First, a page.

HOUGHTON - Heritage Manor residents heard updates on Friday's fire and the progress on restoring the building at a Houghton Housing Commission meeting Monday.
In the short term, the building's 41 residents are staying with family or at Michigan Technological University's Wadsworth Hall. Jim Gentry, president of the Houghton Housing Commission board, said it could be two months or more before residents can return.
Houghton Housing Commission Executive Director Sherry Hughes said about 80 percent of the building is damaged, with water damage throughout most of the building and fire and smoke damage on the fifth floor.
Garrett Neese/Daily Mining Gazette
Houghton Housing Commission board members, right, and Heritage Manor residents, above, are seen at a meeting Monday night discussing the fire at Heritage Manor on Friday. It could be two months or more before residents will be able to move back in.
Of the 41 residents, nine are at GardenView Assisted Living and Memory Care in Calumet. Funding is being worked out with the federal Housing and Urban Development department, Hughes said. More residents are being placed at the Douglass House, the Hancock Housing Commission and other spots.
There were no serious injuries as a result of the fire. The last missing pet was found Monday, Hughes said, drawing cheers from the audience.
As many as 19 residents have been at Wadsworth since Friday, Hughes said.
"They have been amazing as far as taking care of the people that are there," she said. "The community itself has just been so amazing, to go through something as horrible as this was ... this has been unbelievable."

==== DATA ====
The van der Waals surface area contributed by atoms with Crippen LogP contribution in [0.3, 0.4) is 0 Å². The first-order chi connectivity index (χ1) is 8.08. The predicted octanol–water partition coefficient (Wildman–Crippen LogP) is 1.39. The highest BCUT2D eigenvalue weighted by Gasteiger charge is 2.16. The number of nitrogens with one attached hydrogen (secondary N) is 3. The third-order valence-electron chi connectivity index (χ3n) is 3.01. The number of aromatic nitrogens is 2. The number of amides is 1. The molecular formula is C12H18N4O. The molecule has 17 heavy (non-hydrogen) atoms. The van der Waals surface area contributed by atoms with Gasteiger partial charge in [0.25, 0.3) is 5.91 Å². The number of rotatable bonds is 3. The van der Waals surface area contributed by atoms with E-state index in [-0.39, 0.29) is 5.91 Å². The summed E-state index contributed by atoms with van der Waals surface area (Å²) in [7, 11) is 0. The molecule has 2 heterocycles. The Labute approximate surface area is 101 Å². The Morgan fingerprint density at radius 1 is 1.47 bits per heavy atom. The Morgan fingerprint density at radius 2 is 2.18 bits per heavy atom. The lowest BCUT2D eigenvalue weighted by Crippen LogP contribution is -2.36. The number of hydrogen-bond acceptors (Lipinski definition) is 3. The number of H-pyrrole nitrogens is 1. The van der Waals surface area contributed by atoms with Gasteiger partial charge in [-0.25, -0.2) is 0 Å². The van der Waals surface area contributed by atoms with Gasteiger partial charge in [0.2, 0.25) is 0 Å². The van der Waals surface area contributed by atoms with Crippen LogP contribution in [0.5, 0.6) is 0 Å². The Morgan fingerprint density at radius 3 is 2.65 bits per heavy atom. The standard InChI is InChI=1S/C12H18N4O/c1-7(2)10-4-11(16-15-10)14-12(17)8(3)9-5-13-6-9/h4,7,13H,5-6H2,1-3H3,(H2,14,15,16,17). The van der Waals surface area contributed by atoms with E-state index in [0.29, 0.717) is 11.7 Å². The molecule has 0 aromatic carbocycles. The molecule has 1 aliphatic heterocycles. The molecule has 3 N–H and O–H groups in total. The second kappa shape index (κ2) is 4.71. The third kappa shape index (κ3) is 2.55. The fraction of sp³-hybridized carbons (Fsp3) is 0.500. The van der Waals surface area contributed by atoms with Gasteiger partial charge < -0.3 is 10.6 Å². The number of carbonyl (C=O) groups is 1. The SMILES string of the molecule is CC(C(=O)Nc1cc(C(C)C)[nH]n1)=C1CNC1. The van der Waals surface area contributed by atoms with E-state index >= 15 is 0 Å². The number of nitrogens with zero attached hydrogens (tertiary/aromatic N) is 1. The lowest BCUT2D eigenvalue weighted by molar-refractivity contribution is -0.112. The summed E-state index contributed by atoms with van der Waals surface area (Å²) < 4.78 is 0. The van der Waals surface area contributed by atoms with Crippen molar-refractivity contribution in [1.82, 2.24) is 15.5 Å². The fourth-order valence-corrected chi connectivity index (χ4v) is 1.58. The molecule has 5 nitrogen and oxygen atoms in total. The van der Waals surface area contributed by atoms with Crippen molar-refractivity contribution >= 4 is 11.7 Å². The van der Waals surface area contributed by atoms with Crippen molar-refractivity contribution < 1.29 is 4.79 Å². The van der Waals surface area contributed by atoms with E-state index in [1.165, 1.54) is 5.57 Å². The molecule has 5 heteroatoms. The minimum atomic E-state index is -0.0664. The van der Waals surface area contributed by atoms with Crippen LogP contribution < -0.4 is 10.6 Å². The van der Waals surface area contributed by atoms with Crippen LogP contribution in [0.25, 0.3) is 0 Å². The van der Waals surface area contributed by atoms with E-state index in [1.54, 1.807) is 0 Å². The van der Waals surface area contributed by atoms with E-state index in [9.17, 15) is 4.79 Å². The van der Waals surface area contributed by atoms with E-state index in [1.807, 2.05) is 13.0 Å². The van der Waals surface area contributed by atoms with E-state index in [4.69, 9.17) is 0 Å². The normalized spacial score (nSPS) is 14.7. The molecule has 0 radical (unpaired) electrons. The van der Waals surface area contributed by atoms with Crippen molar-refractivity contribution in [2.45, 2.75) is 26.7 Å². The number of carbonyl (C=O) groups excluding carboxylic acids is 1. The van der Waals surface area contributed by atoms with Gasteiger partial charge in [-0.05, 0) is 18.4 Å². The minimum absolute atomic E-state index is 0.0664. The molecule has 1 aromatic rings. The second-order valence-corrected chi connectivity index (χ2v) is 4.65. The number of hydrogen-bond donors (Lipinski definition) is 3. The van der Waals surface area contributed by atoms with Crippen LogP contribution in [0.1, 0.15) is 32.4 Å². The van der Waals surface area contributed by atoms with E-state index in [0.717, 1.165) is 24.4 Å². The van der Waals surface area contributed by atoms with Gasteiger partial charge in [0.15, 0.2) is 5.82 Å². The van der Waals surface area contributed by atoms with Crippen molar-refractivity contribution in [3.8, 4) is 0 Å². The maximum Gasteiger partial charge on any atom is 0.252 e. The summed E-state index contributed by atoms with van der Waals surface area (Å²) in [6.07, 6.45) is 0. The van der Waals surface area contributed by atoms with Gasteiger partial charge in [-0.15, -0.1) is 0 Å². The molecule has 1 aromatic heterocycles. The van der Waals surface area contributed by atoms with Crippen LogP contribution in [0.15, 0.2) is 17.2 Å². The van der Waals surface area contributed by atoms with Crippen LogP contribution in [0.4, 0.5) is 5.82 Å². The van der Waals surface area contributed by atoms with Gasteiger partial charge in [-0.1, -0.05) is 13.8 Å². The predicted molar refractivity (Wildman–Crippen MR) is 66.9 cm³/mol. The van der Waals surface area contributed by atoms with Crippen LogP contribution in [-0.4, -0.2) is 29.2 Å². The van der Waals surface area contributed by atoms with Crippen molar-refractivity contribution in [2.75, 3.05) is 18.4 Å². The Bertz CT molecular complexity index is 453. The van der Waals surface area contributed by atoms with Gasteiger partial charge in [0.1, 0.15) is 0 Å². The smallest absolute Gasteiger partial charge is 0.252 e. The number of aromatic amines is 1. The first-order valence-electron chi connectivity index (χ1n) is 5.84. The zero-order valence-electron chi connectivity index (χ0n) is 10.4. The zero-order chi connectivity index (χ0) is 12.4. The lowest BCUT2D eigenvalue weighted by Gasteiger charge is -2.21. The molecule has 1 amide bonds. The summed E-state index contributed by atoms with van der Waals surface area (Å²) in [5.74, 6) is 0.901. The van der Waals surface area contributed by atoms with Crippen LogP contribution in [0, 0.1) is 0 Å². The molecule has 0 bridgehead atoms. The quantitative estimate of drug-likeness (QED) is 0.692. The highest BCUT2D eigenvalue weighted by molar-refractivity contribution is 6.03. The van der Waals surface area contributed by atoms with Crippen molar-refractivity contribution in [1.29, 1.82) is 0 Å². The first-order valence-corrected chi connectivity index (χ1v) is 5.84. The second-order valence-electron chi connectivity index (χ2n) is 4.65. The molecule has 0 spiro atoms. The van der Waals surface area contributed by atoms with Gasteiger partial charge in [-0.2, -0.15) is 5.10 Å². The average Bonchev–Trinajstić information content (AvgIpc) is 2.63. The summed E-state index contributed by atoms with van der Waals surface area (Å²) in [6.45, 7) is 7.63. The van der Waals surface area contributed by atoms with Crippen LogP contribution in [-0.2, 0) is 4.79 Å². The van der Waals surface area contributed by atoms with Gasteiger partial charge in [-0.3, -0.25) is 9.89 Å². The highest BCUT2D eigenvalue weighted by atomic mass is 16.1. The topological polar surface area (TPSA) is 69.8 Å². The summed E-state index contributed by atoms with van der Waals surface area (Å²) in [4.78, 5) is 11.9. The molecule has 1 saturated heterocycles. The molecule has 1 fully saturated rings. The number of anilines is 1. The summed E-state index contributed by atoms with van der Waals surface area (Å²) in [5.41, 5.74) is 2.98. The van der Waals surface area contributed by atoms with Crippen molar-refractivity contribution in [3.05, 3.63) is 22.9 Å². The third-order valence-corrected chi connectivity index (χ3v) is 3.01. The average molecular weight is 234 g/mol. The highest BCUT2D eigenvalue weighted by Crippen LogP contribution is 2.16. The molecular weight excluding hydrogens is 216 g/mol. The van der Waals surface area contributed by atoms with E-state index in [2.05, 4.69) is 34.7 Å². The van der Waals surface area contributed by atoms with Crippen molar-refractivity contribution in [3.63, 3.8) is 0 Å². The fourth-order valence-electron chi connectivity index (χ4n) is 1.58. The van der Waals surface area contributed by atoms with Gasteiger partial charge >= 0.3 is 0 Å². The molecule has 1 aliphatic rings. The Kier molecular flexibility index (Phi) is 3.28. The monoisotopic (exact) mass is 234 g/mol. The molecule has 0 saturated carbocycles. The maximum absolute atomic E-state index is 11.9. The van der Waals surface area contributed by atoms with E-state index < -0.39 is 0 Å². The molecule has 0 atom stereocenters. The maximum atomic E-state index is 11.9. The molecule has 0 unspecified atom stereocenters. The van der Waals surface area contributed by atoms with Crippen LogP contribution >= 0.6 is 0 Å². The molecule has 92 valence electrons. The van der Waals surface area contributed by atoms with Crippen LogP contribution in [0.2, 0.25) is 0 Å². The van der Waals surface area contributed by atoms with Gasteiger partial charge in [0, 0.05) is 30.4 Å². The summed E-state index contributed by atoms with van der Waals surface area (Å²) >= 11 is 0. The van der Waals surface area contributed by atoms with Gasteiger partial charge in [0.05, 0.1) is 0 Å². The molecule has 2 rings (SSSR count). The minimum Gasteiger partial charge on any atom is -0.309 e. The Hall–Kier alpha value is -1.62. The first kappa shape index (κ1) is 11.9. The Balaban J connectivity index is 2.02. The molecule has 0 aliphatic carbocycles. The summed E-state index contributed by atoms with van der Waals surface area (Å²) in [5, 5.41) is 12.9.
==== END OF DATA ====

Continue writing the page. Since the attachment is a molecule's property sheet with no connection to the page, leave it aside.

Since Friday, the insurance adjuster has come back multiple times, and a fire inspector has investigated the site; the cause is still undetermined. Restoration companies and others have expressed interest in contributing.
An engineer from U.P. Engineers & Architects will come in today to inspect the building to determine if it is safe for people to retrieve their possessions.
Power, gas and water have been shut off to the building, while ceiling tiles are still wet and may fall, said Houghton Fire Chief Mike Reynolds.
"Anyone who has any allergies or lung conditions shouldn't be in there," he said.
Gentry said residents would not be let back in to get possessions until the building has been cleared. Once that happens, he said, residents would be able to be accompanied by another person to retrieve a couple of bags or suitcases worth of items.
"It's not going to be removal of furniture or anything like that," he said. "It's going to be necessities, clothes."
Karl Maki, head of maintenance for the Houghton Housing Commission, said they would also need to determine if material on the fifth floor contained any hazardous toxins. They already know medications on the floor are unsafe, he said.
Gentry assured residents the building would not be gutted, and nothing would be removed without residents' permission.
"That's your stuff," he said. "It's not our stuff."
Gentry said work on the building would also include the installation of sprinkler systems. The anti-fire measure was not yet a requirement when Heritage Manor was constructed in 1976.
"I would think to be up to code now, we'd have to," he said.
Hughes said they were working to return things to normal.
"This has been the toughest three days of our lives," she said. "We're going to get through this and be back here by Christmas, I hope."
Residents applauded the local efforts on their behalf.
Gail Laajala, who lives in the apartment on the fifth floor next to where the fire began, said she had called 911, and the operator told her assistance was coming. None came, for which she faults the 911 operator. She put a wet towel over her face and waved to firefighters from the deck, who were able to get a ladder to her and bring her husband out.
"If I didn't finally go out on the deck, we wouldn't have been rescued," she said.
Laajala's husband is now staying at Marquette General Hospital for treatment unrelated to the fire. Laajala started staying at Wadsworth Hall last night, which she said has been "great." But she's looking forward to moving back in.
"I do want to go back to there, when it's all fixed up," she said. "It's a wonderful place to live."